Earlier today I watched Dana Bash of CNN interview GOP presidential candidate Nikki Haley at a New Hampshire diner. I’ll let David Goldiner of the New York Daily News describe what I saw:
Nikki Haley feigned ignorance about former President Donald Trump’s sex abuse and defamation case and claimed he’s “innocent” even though a jury has already found him liable for sexually abusing E. Jean Carroll.
As the only woman running against Trump ramps up her GOP primary fight, Haley sought to dodge questions about the trial that started in a Manhattan courtroom, with decidedly mixed results.
“I haven’t paid attention to his cases and I’m not a lawyer,” Haley said in an interview with CNN’s Dana Bash. “All I know is that he’s innocent till proven guilty. … You’ve got investigations into Trump and Biden.”
Asked what she thinks about Trump’s claims that he is the victim of a partisan “witch hunt,” Haley agreed that the man she is running against has been unfairly targeted by prosecutors.
“Some of the cases have been political. This one, I haven’t looked at,” Haley asserted.
The former UN ambassador continued by falsely suggesting that Trump has not yet been found to have sexually assaulted and defamed Carroll.
Why won’t Haley hit Trump, and hit him hard? The guy is indicted on 91 felony charges! Why won’t Haley make case that he is a criminal and unfit for the presidency? Please come back Chris Christie!
Ross Douthat of The New York Times tries to explain the unexplainable. Here is a taste of his piece “How Trump’s Opponents Made Iowa Easy for Him“:
In one sense, it’s entirely understandable that there’s no unified opposition candidate. Like the divided field of eight years ago, Haley and DeSantis represent different constituencies with different visions of what the G.O.P. should become, and the viciousness with which they ended up scrapping over second place in Iowa reflects the potential depth of those divisions.
But in another sense it’s absurd that it’s come to this again. If you paid attention to the wrangling on the debate stage last week, you could discern a few key areas of real policy disagreement — most notably over our Ukraine strategy. But just as notable was the extent to which their official positions were quite similar. DeSantis would accuse Haley of being insufficiently conservative or populist on some key issue, and instead of really defending a moderate or establishment position, she would insist that, no, she was just as conservative as him. Meanwhile, despite his populist affect, DeSantis wasn’t offering anything like the free-spending, almost-liberal promises that Trump made back in 2016; his squabble with Haley over the Social Security retirement age was not exactly a grand ideological battle.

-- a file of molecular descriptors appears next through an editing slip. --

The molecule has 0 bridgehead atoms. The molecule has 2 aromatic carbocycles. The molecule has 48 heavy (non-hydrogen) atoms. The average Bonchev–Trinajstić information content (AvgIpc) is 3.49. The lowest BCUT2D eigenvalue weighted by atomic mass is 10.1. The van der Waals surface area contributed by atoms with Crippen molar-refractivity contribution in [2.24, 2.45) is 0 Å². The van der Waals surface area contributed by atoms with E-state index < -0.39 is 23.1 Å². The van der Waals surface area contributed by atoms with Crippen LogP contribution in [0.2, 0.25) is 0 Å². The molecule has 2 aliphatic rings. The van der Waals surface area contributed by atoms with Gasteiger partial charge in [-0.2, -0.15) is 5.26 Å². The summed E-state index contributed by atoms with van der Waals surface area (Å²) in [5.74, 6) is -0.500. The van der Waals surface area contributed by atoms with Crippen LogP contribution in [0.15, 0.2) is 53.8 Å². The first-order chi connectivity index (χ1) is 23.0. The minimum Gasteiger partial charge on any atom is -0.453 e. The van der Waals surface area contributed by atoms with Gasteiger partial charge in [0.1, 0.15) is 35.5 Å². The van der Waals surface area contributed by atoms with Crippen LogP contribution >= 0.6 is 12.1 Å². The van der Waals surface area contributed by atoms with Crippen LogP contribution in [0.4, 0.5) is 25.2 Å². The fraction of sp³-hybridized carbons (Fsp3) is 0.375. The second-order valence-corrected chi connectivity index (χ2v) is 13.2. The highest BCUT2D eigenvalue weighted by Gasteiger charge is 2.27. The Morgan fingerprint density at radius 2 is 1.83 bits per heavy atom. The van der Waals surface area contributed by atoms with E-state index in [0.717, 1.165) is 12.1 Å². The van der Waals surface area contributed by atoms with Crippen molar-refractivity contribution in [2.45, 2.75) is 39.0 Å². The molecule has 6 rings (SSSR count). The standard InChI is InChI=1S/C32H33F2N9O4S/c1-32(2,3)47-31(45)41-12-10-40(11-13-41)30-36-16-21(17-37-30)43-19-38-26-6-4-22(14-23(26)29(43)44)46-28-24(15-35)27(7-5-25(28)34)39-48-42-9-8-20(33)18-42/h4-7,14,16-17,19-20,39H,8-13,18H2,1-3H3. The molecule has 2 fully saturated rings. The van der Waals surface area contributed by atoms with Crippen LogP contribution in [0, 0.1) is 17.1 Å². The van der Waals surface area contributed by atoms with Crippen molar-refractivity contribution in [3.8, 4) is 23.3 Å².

So if the two anti-Trump candidates could converge that much on the issues despite their different constituencies, even in a debate they spent hammering at each other, it doesn’t seem that hard to imagine a single candidate running a unifying not-Trump-again campaign. It would be a little more populist than Haley’s candidacy has been, a little less ideological and Cruz-ish than DeSantis’s approach to date — but not so radically different from the race that we’ve watched both of them run.
If you wanted such a unifying not-Trump-again candidacy, you should blame DeSantis, first, for botching a chance to clear the field early and for failing to adapt thereafter. He lost his chance to be an actual front-runner when Trump began to be indicted. But a stronger start, a more effective operation and a sales pitch that emphasized his competence as much as his conservatism could have conceivably kept Haley in Tim Scott territory in the polling and brought many of her voters around to him in the end. Instead, as the conservative writer Peter Spiliakos argues, DeSantis’s persistent weakness encouraged the party’s moderates to treat their votes as expressive rather than strategic — backing Haley because it felt good, even though her path to victory was obscure.
But then you should also blame Team Haley — not her voters so much as the big donors who sustained her and right-of-center media figures who have spent the past few months boosting her — for going all in on a candidate who clearly, clearly has less of a chance of winning a head-to-head battle with Trump than even the disappointing version of DeSantis.
I understand the establishment and moderate and Never Trump desire not to reward DeSantis for his imitations of Trumpism. But the anti-populist conceit that there was no real difference between the two men was never rooted in reality. The idea that a President DeSantis could somehow be a more dangerously illiberal figure than Trump seems risible after watching both of them campaign. And the notion that you can pull the G.O.P. away from Trump without something like the DeSantis record and approach is a pleasant fantasy, not a strategy worth anybody’s time and resources.
Read the entire piece here.